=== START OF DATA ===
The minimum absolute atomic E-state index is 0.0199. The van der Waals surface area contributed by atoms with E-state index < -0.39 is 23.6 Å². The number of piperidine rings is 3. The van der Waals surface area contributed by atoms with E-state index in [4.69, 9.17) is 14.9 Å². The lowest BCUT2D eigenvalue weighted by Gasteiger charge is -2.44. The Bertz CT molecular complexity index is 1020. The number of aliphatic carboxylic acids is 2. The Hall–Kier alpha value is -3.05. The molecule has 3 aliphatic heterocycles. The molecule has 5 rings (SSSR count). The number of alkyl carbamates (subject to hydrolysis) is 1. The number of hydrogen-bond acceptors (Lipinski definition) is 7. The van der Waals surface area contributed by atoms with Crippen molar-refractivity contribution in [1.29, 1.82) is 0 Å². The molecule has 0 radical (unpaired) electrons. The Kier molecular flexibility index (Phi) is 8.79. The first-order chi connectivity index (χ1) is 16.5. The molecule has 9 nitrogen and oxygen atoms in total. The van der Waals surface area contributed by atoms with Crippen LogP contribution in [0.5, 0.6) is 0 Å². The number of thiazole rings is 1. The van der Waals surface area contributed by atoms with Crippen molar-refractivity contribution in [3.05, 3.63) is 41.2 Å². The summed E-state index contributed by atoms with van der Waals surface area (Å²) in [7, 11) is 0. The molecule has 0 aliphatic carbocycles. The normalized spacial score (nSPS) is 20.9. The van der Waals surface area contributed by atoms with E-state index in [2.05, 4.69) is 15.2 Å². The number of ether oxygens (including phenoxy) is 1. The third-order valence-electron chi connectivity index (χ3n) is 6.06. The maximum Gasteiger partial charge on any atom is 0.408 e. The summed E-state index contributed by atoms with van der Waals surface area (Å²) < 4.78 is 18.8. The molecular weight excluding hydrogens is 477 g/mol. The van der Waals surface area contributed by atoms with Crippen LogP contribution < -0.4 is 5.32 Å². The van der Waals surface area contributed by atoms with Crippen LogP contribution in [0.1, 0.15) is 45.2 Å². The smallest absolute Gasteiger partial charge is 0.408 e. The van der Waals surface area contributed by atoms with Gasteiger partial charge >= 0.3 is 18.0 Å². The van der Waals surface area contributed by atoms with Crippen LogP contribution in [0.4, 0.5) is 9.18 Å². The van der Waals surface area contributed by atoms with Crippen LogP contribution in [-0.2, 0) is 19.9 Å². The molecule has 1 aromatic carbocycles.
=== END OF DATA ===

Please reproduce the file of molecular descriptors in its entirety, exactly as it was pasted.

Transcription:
The minimum absolute atomic E-state index is 0.0199. The van der Waals surface area contributed by atoms with E-state index < -0.39 is 23.6 Å². The number of piperidine rings is 3. The van der Waals surface area contributed by atoms with E-state index in [4.69, 9.17) is 14.9 Å². The lowest BCUT2D eigenvalue weighted by Gasteiger charge is -2.44. The Bertz CT molecular complexity index is 1020. The number of aliphatic carboxylic acids is 2. The Hall–Kier alpha value is -3.05. The molecule has 3 aliphatic heterocycles. The molecule has 5 rings (SSSR count). The number of alkyl carbamates (subject to hydrolysis) is 1. The number of hydrogen-bond acceptors (Lipinski definition) is 7. The van der Waals surface area contributed by atoms with Crippen molar-refractivity contribution in [1.29, 1.82) is 0 Å². The molecule has 0 radical (unpaired) electrons. The Kier molecular flexibility index (Phi) is 8.79. The first-order chi connectivity index (χ1) is 16.5. The molecule has 9 nitrogen and oxygen atoms in total. The van der Waals surface area contributed by atoms with Crippen LogP contribution in [0.5, 0.6) is 0 Å². The number of thiazole rings is 1. The van der Waals surface area contributed by atoms with Crippen molar-refractivity contribution in [3.05, 3.63) is 41.2 Å². The summed E-state index contributed by atoms with van der Waals surface area (Å²) in [7, 11) is 0. The molecule has 0 aliphatic carbocycles. The normalized spacial score (nSPS) is 20.9. The van der Waals surface area contributed by atoms with E-state index in [2.05, 4.69) is 15.2 Å². The number of ether oxygens (including phenoxy) is 1. The third-order valence-electron chi connectivity index (χ3n) is 6.06. The maximum Gasteiger partial charge on any atom is 0.408 e. The summed E-state index contributed by atoms with van der Waals surface area (Å²) < 4.78 is 18.8. The molecular weight excluding hydrogens is 477 g/mol. The van der Waals surface area contributed by atoms with Crippen LogP contribution < -0.4 is 5.32 Å². The van der Waals surface area contributed by atoms with Crippen LogP contribution in [0.1, 0.15) is 45.2 Å². The smallest absolute Gasteiger partial charge is 0.408 e. The van der Waals surface area contributed by atoms with Gasteiger partial charge >= 0.3 is 18.0 Å². The van der Waals surface area contributed by atoms with Crippen LogP contribution in [0.4, 0.5) is 9.18 Å². The van der Waals surface area contributed by atoms with Crippen LogP contribution in [-0.2, 0) is 19.9 Å². The molecule has 1 aromatic carbocycles.